Mothers and Employment
This statement, or a variation on it, is often used in discussions about families: "According to the Department of Labor more than half of today's mothers now work outside the home." While there is nothing wrong with the Department of Labor's statistic, it has been widely misused and misunderstood, impacting policy debates and public opinion. It's important to understand what this statistic actually measures. The DOL statistic includes all mothers with a child under the age of 18, and it includes mothers earning any income at all (even those working as little as two hours per week). Yet many advocates for "working mothers" use the DOL statistic in a setting that focuses on mothers of infants and young children, leaving the impression that the majority of these mothers need full-time child care. Why would anyone do this? Among the reasons: some are concerned about lower-income families' financial challenges, some believe it is better for mothers to maintain full-time employment, and some so-called "advocates" for working mothers/families are owners of child care businesses who benefit from increased use of their services. For more on statistics provided by the U.S. Department of Labor, Bureau of Labor Statistics, please see their Employment Characteristics of Families Technical Note.
In the mid 1980s, Family and Home Network's founders became aware of the problems involved in using statistics to draw conclusions about families. In their book, What's a Smart Woman LikeYou Doing at Home?(1986, 1992) Linda Burton, Janet Dittmer and Cheri Loveless explained common misconceptions about the statistics on "working mothers" in Chapter 6: Setting the Record Straight.
Measuring How Families Care for Children
Reporters and policymakers often want statistics on how families are caring for their children. There is no simple statistic because there are so many flexible and creative care arrangements parents utilize - and as their families grow and change, these care arrangements change. Examples of some of the strategies families use in meeting their caregiving responsibilities include: mother or father at-home, part-time work, "tag team" work/caregiving (parents work on different schedules) and work-at-home parents. Caregiving strategies include part-time preschool, part-time babysitters, co-op arrangements in which parents trade babysitting with other families, and care provided by grandparents and/or other extended family members. Data on children under the age of 5 is available from the United States Census Bureau.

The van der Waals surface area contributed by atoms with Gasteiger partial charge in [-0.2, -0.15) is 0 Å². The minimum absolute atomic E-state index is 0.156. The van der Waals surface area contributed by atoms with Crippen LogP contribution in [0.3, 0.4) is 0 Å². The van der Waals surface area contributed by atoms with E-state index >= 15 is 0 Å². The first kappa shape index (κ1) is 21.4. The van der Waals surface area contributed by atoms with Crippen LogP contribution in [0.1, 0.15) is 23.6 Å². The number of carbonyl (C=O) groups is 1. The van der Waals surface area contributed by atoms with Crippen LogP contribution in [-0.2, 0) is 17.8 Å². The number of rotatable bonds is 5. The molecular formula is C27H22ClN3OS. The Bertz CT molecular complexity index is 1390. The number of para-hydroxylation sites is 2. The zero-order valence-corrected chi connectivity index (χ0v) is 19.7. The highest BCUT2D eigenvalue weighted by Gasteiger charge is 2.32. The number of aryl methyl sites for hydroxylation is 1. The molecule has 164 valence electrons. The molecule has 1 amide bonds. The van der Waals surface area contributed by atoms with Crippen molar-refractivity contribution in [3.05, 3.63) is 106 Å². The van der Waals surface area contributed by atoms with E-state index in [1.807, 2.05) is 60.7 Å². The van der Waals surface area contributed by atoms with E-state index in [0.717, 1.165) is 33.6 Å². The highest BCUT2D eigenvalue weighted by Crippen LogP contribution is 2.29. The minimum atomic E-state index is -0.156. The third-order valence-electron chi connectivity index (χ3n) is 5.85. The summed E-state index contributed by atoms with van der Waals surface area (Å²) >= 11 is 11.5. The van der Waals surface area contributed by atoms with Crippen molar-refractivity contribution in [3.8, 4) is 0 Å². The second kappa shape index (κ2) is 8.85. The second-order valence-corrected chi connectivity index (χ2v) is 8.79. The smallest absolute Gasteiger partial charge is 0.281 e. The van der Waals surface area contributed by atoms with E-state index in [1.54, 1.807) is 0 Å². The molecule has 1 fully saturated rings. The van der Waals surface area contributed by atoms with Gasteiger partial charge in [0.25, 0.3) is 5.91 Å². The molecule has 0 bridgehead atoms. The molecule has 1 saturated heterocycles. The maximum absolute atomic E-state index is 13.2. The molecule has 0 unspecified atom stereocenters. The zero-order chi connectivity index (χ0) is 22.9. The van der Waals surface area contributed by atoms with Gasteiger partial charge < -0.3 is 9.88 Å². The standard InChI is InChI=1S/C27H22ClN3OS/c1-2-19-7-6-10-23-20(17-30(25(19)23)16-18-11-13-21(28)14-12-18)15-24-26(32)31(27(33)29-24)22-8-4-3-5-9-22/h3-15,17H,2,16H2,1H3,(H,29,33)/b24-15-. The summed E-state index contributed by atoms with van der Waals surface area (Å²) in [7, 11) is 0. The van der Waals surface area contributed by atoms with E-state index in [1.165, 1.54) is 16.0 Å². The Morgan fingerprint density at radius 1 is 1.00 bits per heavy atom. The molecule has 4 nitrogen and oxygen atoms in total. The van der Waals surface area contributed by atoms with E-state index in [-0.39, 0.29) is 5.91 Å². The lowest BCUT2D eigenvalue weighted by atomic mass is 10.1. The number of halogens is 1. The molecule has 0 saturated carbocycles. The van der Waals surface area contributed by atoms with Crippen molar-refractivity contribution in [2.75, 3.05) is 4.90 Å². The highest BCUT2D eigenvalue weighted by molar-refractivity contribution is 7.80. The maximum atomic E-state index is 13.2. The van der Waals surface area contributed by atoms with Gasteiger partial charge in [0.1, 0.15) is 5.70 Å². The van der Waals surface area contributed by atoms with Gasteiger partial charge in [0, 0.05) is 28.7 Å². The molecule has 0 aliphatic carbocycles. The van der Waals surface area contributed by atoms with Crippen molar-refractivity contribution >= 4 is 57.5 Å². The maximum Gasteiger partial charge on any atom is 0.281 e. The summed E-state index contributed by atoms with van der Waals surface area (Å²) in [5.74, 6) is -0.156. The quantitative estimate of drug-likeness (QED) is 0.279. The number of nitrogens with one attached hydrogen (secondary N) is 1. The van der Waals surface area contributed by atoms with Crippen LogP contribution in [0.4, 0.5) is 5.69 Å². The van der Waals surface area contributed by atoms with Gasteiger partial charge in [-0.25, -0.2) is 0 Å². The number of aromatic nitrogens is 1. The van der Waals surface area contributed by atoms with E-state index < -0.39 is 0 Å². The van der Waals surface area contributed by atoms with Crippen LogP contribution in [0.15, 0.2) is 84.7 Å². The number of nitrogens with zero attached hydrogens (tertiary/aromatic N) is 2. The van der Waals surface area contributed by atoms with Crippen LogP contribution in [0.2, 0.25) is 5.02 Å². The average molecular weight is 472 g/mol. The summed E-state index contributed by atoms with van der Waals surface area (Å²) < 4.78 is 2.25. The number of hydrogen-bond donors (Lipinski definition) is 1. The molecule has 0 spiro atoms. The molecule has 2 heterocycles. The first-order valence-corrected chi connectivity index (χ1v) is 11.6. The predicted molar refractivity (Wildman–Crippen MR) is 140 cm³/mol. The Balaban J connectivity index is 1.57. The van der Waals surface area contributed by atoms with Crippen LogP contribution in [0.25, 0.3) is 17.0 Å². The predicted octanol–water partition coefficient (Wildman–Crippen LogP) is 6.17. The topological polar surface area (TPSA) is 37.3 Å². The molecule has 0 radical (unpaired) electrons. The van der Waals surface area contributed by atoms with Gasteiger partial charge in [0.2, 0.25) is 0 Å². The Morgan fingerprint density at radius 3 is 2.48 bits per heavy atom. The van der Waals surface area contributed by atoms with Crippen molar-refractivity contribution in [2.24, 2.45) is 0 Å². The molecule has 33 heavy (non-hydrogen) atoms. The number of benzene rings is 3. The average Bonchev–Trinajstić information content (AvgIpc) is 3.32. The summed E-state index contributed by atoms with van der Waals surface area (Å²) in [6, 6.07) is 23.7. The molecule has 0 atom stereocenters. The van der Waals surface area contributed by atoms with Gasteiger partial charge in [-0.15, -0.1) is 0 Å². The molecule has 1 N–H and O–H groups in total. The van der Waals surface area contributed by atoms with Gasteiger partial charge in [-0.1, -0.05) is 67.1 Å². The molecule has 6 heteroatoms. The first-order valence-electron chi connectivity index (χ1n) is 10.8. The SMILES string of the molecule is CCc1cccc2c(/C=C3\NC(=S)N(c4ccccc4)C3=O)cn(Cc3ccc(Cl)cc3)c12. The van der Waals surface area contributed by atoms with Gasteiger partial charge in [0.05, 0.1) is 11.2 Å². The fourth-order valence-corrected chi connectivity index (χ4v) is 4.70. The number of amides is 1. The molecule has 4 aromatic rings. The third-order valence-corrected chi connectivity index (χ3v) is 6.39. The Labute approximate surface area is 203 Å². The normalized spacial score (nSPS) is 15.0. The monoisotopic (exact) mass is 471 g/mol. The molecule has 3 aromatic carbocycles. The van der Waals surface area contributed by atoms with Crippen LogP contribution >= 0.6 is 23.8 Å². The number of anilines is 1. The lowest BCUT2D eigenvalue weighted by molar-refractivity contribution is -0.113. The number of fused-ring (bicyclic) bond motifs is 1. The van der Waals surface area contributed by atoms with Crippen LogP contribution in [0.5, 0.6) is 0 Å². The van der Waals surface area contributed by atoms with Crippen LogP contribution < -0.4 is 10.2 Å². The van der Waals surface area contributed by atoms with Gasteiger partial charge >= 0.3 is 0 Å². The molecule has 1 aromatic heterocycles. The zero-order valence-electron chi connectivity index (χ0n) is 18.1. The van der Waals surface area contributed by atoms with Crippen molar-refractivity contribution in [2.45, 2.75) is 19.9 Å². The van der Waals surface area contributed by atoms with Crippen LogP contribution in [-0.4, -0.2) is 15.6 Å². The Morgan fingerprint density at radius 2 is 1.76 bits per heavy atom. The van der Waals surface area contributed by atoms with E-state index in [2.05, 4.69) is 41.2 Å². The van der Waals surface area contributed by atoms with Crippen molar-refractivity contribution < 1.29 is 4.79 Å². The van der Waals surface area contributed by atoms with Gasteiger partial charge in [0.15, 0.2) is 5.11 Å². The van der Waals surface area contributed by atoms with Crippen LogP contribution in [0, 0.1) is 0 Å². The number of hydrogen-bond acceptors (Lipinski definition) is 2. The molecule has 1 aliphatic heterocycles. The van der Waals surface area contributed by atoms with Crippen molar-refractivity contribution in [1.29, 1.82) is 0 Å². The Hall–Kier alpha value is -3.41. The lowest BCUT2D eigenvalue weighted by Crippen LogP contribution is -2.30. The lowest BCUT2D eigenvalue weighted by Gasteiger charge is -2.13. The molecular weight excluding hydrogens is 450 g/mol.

Children Cared For by People Who Love Them
Public Agenda, a nonpartisan, nonprofit opinion research and education organization founded in 1975, examined the views of three groups—parents, employers and children’s advocates—for their study on child care issues, Necessary Compromises (2000). The “parents” part of the study involved 815 parents who had children age 5 or under.
Among the findings:
"For the vast majority of parents, having a parent at home full-time is by far the best way to provide care for children 5 years or under, and nearly half say they have made arrangements to do this. By overwhelming margins, parents say the love and sustained attention a parent offers simply cannot be replicated by other forms of care. Parents also believe that children raised by a stay-at-home parent are more likely to learn strong values and considerate behavior than children in child care. When a parent cannot be home, parents say, child care by a close relative is best. Despite their strong belief in and preference for one-on-one parental care, parents do say that other arrangements can be of high quality and of benefit to kids.”
Asked to say which is the “best child care arrangement during a child’s earliest years,” 70% said “to have one parent stay at home,”14% said “to have both parents work different shifts so one is almost always at home,” 6% said “to have a close relative look after the child,” 6% said “to place the child in a quality day care center,” 2% said “to bring the child to a mom in the neighborhood who cares for children in her home,” and 2% said “to have a nanny or babysitter at home.”
The Motherhood Study - a National Survey
Maternal feminist Enola Aird and Martha Farrell Erickson of the University of Minnesota co-authored a report on their rigorous large-scale investigation of a nationally representative sample of U.S. mothers age 18 and older with at least one child under the age of 18. The team of social science researchers found that "nearly 81% of mothers said mothering is the most important thing they do." Other key findings include: